James Moldon manages the
220ha (550 acres) heavy
land Stanaway Farm, Otley,
Suffolk, for the Felix
Crops include winter wheat,
barley, OSR, beans, linseed
and sugar beet
WET January mornings seem to make even the simplest of tasks that much harder.
Again we are having a mild winter and I know it is tempting fate but hard frosts are few and far between. More is the pity in some ways, as we do all our hedge trimming at this time of year. The aim is to cut hedges once their nesting value and food supply has been exhausted but we rely on hard frosts to travel around headlands. This is proving a sticky problem.
The mild weather early in the month encouraged more slug activity and recent frosts have been insufficient to drive them underground. However, I am reluctant to apply more slug pellets while night temperatures are dropping close to or below freezing.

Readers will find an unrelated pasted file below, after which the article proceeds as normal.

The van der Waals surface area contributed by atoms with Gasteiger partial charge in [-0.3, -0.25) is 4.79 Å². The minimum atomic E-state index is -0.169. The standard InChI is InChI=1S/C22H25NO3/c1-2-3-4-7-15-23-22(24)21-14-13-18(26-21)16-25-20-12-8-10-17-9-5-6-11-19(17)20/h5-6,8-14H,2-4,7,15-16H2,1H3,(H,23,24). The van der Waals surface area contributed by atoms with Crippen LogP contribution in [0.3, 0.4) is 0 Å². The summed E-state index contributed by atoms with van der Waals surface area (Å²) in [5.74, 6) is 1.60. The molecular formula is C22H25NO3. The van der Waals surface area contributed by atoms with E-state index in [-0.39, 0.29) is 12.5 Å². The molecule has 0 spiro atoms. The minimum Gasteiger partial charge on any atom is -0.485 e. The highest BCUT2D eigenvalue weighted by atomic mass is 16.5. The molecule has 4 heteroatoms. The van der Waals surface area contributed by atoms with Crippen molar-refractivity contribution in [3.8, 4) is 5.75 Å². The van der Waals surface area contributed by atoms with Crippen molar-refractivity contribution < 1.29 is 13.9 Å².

Our stored sugar beet has been moved without any real problems. One hot-spot detected turned out to be due to some feed bins next to the clamp limiting ventilation. As soon as they were moved temperatures stabilised. Despite that, sugar content at 17.6% has hardly changed after eight weeks of storage. Overall yield on the Madison is slightly down on last year.
Autumn spraying was finished on the frost around Christmas and New Year. Oilseed rape received 0.5 litres/ha of Fusilade 250 (fluazifop-P-butyl) to knock out the volunteer cereals and black grass, followed by a separate application of Fortrol at 1 litre/ha to control charlock and chickweed that was competing with the backward rape plants.
We are drawing up budgets for next year and it is worrying how frequently we are now having to put wheat in the rotation. We will definitely be growing more second wheats and the future may lead to third and even continuous wheats. The break crops, oilseed rape and beans in our case, must still be grown even though financially they are inferior to wheats. Soil fertility would suffer without them, but weed management is equally important with the risk of resistant blackgrass. *
Suffolk grower James Moldon has been drawing up next years budget. It is worrying how often wheat will be grown, he says.